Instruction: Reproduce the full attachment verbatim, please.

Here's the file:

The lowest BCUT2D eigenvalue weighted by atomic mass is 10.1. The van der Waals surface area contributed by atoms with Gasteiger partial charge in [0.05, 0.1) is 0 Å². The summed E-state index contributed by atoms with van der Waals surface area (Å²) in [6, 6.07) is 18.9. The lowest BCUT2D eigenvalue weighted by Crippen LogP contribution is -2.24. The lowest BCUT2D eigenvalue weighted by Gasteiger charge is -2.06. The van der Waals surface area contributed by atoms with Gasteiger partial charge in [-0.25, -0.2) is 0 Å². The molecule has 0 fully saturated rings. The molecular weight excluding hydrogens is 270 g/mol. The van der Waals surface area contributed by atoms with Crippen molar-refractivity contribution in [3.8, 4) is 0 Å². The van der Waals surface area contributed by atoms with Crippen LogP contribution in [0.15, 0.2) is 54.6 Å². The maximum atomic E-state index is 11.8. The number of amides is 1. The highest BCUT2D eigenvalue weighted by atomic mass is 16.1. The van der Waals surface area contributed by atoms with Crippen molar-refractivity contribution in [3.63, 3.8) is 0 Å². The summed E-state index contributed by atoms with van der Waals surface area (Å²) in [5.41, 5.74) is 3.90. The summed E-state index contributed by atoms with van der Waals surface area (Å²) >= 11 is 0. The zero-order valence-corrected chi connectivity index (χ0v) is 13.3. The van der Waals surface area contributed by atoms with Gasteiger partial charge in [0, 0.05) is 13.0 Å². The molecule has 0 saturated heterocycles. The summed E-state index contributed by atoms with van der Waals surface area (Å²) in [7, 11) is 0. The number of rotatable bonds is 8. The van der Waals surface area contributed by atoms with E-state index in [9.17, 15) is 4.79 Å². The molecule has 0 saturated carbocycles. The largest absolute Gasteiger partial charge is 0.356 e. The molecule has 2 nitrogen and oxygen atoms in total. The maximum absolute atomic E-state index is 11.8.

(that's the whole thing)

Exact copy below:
The lowest BCUT2D eigenvalue weighted by atomic mass is 10.1. The van der Waals surface area contributed by atoms with Gasteiger partial charge in [0.05, 0.1) is 0 Å². The summed E-state index contributed by atoms with van der Waals surface area (Å²) in [6, 6.07) is 18.9. The lowest BCUT2D eigenvalue weighted by Crippen LogP contribution is -2.24. The lowest BCUT2D eigenvalue weighted by Gasteiger charge is -2.06. The van der Waals surface area contributed by atoms with Gasteiger partial charge in [-0.25, -0.2) is 0 Å². The molecule has 0 fully saturated rings. The molecular weight excluding hydrogens is 270 g/mol. The van der Waals surface area contributed by atoms with Crippen molar-refractivity contribution in [3.8, 4) is 0 Å². The van der Waals surface area contributed by atoms with Crippen LogP contribution in [0.15, 0.2) is 54.6 Å². The maximum atomic E-state index is 11.8. The number of amides is 1. The highest BCUT2D eigenvalue weighted by atomic mass is 16.1. The van der Waals surface area contributed by atoms with Crippen molar-refractivity contribution in [3.63, 3.8) is 0 Å². The summed E-state index contributed by atoms with van der Waals surface area (Å²) in [5.41, 5.74) is 3.90. The summed E-state index contributed by atoms with van der Waals surface area (Å²) >= 11 is 0. The zero-order valence-corrected chi connectivity index (χ0v) is 13.3. The van der Waals surface area contributed by atoms with Gasteiger partial charge in [0, 0.05) is 13.0 Å². The molecule has 0 saturated heterocycles. The summed E-state index contributed by atoms with van der Waals surface area (Å²) in [7, 11) is 0. The number of rotatable bonds is 8. The van der Waals surface area contributed by atoms with E-state index in [9.17, 15) is 4.79 Å². The molecule has 0 saturated carbocycles. The largest absolute Gasteiger partial charge is 0.356 e. The molecule has 2 nitrogen and oxygen atoms in total. The maximum absolute atomic E-state index is 11.8.